Imagine the perfect wedding—beautiful vows, champagne toasts, and the promise of happily ever after. Now, imagine a strong, lasting marriage. The two aren’t always the same, and what bridges the gap are the conversations you have before saying ‘I do.’ While wedding planning can be a whirlwind of flowers and table settings, it often distracts from the critical discussions that could determine your marital success. Here are ten must-ask questions that many couples regret skipping before tying the knot.
1. Past Relationships
“People don’t ever really forget their exes” is the verdict of one user. This encapsulates the regret of not discussing matters relating to previous flings or relationships.
Affections tend to reignite given the right circumstance translating into the toxicity that wears on the marriage. And so, many rue not getting the chance to weigh up the emotional connection between their spouse and exes, which could be insightful in understanding where the spouse’s heart lies.
2. Physical Intimacy
Talks about intimacy may initially be viewed as awkward. Still, it is an awkwardness many wish they were brave enough to tackle. In hindsight, the first night, frequency/style, history (naive or expert), orientation, and other views are tete-a-tete many couples have now realized would have been crucial to drawing the thin line between pleasure and frustration.
While the majority holds that love is enough to keep a marriage, many have regrettably found that money matters if handled right and is vital to sustaining love. The pre-knowledge of a spouse’s earnings, debts, savings, spending, and other financial obligations could help avoid the marital strains accompanying financial constraints or monetary irresponsibility.
After finally finding that perfect one, the last thing anyone would expect is a monster-in-law to unhook the catch. But this is un-expectation many partners regret not preparing for. How a spouse intends to prioritize the new family and set boundaries regarding inlaws are the keynotes that many couples should have researched better.
“Be fruitful and become many” seems to be the unvoiced consensus of getting married. So several intending couples refuse to touch base on this subject.
But when reality dawns, the questions of whether or not they want children, when and how many, and what options to explore if pregnancy is a struggle become timely revision questions they should have practiced.
The work-life balance comes into play here. At the onset of nuptials, the financial security of earning well (or at least the potential) is usually the attraction for lovebirds to go for it.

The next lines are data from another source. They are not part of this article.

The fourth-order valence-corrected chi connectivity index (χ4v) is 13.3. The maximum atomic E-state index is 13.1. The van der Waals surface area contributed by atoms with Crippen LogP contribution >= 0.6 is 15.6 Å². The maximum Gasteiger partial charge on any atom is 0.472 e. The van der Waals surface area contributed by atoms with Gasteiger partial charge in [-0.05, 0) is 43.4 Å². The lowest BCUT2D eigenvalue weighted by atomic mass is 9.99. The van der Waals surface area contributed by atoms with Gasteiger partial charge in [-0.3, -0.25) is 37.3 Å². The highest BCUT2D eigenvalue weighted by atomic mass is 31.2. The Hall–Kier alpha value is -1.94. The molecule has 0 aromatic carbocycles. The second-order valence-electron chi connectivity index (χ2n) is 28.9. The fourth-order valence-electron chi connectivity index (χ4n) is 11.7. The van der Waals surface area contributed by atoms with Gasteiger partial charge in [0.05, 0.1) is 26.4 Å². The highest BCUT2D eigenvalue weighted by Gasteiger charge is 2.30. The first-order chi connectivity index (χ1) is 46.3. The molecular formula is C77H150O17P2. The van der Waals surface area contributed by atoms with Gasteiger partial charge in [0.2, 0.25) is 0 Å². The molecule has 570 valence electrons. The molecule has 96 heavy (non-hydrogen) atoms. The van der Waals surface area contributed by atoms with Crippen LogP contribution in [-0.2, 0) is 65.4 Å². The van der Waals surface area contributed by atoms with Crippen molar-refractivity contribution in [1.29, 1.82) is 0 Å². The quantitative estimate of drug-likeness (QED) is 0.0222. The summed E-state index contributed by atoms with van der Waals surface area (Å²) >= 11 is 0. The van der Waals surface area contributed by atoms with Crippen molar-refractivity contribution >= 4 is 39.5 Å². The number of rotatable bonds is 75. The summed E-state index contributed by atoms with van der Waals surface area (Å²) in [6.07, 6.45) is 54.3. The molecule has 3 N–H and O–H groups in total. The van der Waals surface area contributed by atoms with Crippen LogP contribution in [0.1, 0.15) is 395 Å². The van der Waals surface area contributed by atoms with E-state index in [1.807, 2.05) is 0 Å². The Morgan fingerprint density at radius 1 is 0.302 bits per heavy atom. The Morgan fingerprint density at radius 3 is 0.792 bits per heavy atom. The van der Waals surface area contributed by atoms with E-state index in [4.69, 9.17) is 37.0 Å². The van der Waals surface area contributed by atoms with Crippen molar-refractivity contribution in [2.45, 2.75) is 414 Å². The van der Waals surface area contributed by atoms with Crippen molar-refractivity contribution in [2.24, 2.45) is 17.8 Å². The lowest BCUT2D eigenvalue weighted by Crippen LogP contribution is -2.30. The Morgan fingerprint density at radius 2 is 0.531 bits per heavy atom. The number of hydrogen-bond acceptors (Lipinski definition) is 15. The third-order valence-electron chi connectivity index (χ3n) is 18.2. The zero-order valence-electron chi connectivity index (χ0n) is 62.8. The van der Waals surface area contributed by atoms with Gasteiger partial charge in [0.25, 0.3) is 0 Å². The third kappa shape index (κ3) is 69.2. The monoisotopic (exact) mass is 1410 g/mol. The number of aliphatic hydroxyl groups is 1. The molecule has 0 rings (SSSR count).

As a chunk has found, the sad truth is how this affects the time spent strengthening the family bond before and after the kids arrive. It’s a key piece in the marital puzzle that has unwittingly turned lovebirds into angry birds.
Dialogues about this can be shaming, particularly when it reveals confidential medical history – personal or family. But, out of decency and much to their chagrin, it’s a topic daters have glossed over.
Beyond the normal genotype and blood group confirmations, a deep understanding of a spouse’s health issue – disorders, genetic, terminal, or requiring lifetime management – is essential to leveling marital expectations or reaching a compromise that eludes emotional and fiscal burden.
Closely linked to the morals and values couples would like to instill in their progenies is the faith they practice. Yet, in an era where love has become strong enough to break religious barriers, a couple too many has regretted the oversight of not reaching a middle ground on the potential effects of a religiously divided home.
The holidays and celebrations the family could have for pastimes are tightly woven into the agreement reached regarding beliefs.
Given the vast spectrum of the political divide, a spouse could (somewhat justifiably so) take their opinion on governmental policies very personally that making the thousand-mile trek to the other side is enough to want to serve papers.
As is often the case, the regret is kissing the bride believing opinions will naturally merge rather than understanding the gap between each spouse’s perspective before making the vows.
A user pinpointed the trivial but severe nature of this subject. “If you and your intended both celebrate Christmas, find out if they grew up with an angel or a star on top of the tree.” The gray areas on this issue are often overlooked, and couples eventually rue their “star/angel mixed marriage.”
Me-time, friends, alcohol, entertainment choice, and manner of celebrating festivals and holidays are valid consultations that prevent a mismatch that drains the fun and suffocates the marriage.
This thread inspired this post.
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